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  1. by on - Research

    This article explores the medical context, editorial history and varied reader reception of an eighteenth-century pamphlet on scrofula written by John Morley, a wealthy Essex landowner.

  2. by , on - Research

    This article explores the use of reconstructed spaces and immersion at the Science Museum’s recent Collider exhibition. It sets out the challenges of engaging museum audiences with cutting-edge particle physics, describes the techniques adopted and evaluates their success.

  3. by on - Editorial

    Editorial Issue 05

  4. by on - Book review

    A review of the popular, comic-style illustrated book by Sydney Padua that fictionalises the lives of Ada Lovelace and Charles Babbage and their invention of the first computer.

  5. by , on - Research

    This research investigates how public participation in European science centres and museums is related to the emerging role of museums in science policy.

  6. by on - Discussion

    The economic aim of commercialisation of science has drawn attention to particular innovations. Science communicators and the public participate in this process. However, there are technologies that scientists and the public already value, that they could apply to global problems.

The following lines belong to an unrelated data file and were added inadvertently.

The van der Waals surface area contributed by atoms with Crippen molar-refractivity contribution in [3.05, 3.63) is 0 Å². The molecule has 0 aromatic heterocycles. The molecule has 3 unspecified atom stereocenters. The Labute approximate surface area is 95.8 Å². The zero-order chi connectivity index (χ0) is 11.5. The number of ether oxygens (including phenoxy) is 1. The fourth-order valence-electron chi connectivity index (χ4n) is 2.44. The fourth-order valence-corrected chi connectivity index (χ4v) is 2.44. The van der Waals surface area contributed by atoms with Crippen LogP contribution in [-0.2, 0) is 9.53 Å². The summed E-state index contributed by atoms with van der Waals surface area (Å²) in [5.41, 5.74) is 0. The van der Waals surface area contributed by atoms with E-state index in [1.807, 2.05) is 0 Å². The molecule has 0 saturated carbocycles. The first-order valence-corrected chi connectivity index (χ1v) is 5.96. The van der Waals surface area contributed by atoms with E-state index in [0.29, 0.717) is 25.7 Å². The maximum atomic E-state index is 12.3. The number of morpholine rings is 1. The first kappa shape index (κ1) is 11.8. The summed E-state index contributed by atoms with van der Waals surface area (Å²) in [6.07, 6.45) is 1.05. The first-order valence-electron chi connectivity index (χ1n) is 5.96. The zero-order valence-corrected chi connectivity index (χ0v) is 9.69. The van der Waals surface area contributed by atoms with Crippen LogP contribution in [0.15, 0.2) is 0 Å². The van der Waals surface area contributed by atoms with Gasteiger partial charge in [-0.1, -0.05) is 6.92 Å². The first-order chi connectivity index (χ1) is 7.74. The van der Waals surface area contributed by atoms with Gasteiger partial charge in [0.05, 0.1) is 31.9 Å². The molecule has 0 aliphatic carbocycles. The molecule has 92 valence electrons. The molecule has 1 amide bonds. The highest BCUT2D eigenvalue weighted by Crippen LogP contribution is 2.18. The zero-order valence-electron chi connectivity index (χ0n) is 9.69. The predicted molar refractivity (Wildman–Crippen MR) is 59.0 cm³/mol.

7. by on - Discussion

    In this article, Luisa Massarani presents a brief panorama of science communication in Latin America and discusses some of the challenges for the field in the region.

  8. by on - Discussion

    As the first paying customer to fly to the ISS, Dennis Tito’s journey can be seen as a historic turning point within the history of space travel following the end of the Space Race and inaugurating the space programme as a new marketplace.

  9. by on - Discussion

    The relationship between science and the public has come a long way since the 1950s and the launch of Sputnik 1. But have we achieved the deep-seated changes in economic and social attitudes that must underpin any real ‘scientific revolution’?

  10. by on - Discussion

    How can invigorating research be reseeded in science museums? I believe that their investigative agendas can be rejuvenated through a focus on material culture, approached as authentic, singular opportunities for heightened aesthetic delving, and this marshalled through a programmed range of experiences, intelligences and disciplines.

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